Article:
The novel coronavirus (COVID-19) which originated in China has turned the core of Washington D.C.—capital of the nation with the highest number of coronavirus cases in the world at this time—into a veritable ghost town.
All facilities, with the exception of some Federal government offices and the U.S. Congress, are shuttered. And one can’t help but experience an eerie feeling looking at the deserted streets bathed in warm sunlight.
The slogan on the lips of local residents living in this strange atmosphere is “social distancing.” The idea is that physically distancing oneself from others is the key to protecting against infection by the feared virus.
Even though the explosive spread of the coronavirus shows no signs of waning, scholars, pundits and other opinion makers in Washington D.C. are already engaged in heated discussion about what the long-term effects of this event—the global impact of which it is hard to find an equal in human history—will have on the world community in the future.
Forecasts from opinion makers in various sectors essentially identify three major changes that are likely to occur.
First, there will be widespread regression in the process of globalization.
Globalization has contributed to greater movement of people, goods and money across national boundaries. The benefits worldwide from these flows have admittedly been enormous.
Nevertheless, the export of Covid-19 by China to the rest of the world has also been a byproduct of globalization. This dangerous virus spread as infected individuals traveled to other countries.
In light of that fact, it is obvious that brakes are going to be put on cross-border flows of people. Already, the majority of nations around the world have put a stop to the entry of foreigners. Paraphrasing political and diplomatic analyst Michael Baron, who has written extensively about immigration, globalization as it has existed up till now will not be resurrected.
As a result, on the economic front we can expect to see global supply chains contract and become more inward-looking.
Second, national sovereignty will grow in importance. In countries that have suffered from the coronavirus, it is the national government in question that has had to bear responsibility for implementing countermeasures. Those suffering could not depend on assistance from the WHO (World Health Organization) or the United Nations. The reality has become abundantly clear that any group of people faced with a life or death situation must look for salvation to their own sovereign government.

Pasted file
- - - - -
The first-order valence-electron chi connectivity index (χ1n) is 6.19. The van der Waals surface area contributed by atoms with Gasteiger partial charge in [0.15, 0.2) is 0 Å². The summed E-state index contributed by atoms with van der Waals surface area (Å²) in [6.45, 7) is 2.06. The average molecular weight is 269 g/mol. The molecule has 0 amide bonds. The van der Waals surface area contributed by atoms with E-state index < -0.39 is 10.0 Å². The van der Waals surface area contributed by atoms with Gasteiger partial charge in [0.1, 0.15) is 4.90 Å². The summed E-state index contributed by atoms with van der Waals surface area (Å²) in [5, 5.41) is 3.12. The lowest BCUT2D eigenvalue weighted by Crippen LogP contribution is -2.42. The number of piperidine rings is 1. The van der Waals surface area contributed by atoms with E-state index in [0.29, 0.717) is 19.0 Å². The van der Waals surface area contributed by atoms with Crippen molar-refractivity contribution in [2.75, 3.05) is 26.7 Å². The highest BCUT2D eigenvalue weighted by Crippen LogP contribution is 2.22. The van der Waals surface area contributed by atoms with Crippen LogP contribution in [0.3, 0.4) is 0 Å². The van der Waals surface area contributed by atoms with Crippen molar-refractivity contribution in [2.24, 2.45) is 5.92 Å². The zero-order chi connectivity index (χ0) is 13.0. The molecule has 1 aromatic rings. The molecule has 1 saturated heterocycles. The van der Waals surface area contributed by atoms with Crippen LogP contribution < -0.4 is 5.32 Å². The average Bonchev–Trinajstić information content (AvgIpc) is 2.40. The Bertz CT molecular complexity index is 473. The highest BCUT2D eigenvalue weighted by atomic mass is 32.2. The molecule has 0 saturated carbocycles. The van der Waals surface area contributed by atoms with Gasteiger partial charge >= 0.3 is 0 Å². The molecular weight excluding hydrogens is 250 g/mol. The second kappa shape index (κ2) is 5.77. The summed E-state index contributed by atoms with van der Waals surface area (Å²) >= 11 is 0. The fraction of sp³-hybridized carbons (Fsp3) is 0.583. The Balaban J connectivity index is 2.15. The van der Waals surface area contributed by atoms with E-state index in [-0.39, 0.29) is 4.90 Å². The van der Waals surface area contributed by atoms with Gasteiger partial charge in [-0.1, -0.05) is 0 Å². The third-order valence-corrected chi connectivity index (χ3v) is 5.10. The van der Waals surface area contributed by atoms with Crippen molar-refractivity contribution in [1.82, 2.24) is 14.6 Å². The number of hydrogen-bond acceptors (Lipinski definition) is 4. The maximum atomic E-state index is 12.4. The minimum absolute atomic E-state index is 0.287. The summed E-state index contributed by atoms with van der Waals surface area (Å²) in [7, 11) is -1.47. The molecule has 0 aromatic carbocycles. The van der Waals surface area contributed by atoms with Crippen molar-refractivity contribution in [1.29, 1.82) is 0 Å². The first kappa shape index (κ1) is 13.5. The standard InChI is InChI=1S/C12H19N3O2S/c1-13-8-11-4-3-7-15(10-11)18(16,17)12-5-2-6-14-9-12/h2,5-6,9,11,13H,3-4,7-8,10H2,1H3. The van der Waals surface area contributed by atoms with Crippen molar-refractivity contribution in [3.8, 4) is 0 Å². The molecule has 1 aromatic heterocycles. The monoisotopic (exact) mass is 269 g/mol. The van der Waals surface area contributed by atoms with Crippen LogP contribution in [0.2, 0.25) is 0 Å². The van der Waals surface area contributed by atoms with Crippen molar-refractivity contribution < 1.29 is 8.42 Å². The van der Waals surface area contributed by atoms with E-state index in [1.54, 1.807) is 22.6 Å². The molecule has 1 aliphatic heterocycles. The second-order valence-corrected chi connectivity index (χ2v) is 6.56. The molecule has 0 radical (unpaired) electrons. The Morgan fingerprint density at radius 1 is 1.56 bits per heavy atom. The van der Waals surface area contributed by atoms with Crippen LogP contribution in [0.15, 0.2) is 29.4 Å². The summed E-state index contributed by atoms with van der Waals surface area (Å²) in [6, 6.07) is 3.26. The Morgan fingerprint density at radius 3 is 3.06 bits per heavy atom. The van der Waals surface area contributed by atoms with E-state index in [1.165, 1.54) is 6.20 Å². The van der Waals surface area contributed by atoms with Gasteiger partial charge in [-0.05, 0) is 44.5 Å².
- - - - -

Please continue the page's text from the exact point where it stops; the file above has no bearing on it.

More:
Hugo Gurdon, editor-in-chief of the Washington Examiner and commentator on international affairs, says: “In terms of the spread of the coronavirus, the EU has really done nothing, and has left it up to individual member states to deal with the problem by themselves. As a result the citizens of these individual nations have uniformly become tremendously more conscious of the governments in their own nations.”
Third, China’s position in the world will change. Countries that have become victims of the coronavirus will likely become much more cautious in their future dealings with China. The United States in particular is acutely aware of the damage done by the initial coverup perpetrated by the Xi Jinping regime.
Despite its actions in that regard, the Beijing government is now denying all responsibility and instead is offering assistance to Covid-19-afflicted countries in an effort to burnish its international image.
Writing in the National Review, East Asian affairs scholar Michael Sobolik charged, “When it comes to the global coronavirus pandemic, the Chinese Communist Party (CCP) is acting as both the arsonist and the firefighter.”
In addition, prominent U.S. politicians have been vocal in demanding China take responsibility for its actions. For example, Congressman Jim Banks (R, Indiana) has said that China should pay reparations for damage caused by coronavirus infections in the United States. Likewise, Senator Tom Cotton (R, Arkansas) has introduced a congressional resolution requiring the U.S. government pursue the Chinese government’s accountability for the coronavirus pandemic.
With condemnation of China running high in the United States and the Trump Administration adopting an increasingly harder line towards China, internationally we can expect to see more countries keeping Beijing at arms’ length.
Of course, the situation remains unpredictable. But it does not seem likely that Japan will escape the sea change in these areas caused by the coronavirus.
(Click here for access to the article in Japanese.)
Author: Yoshihisa Komori, Sankei Shimbun associate correspondent in Washington D.C.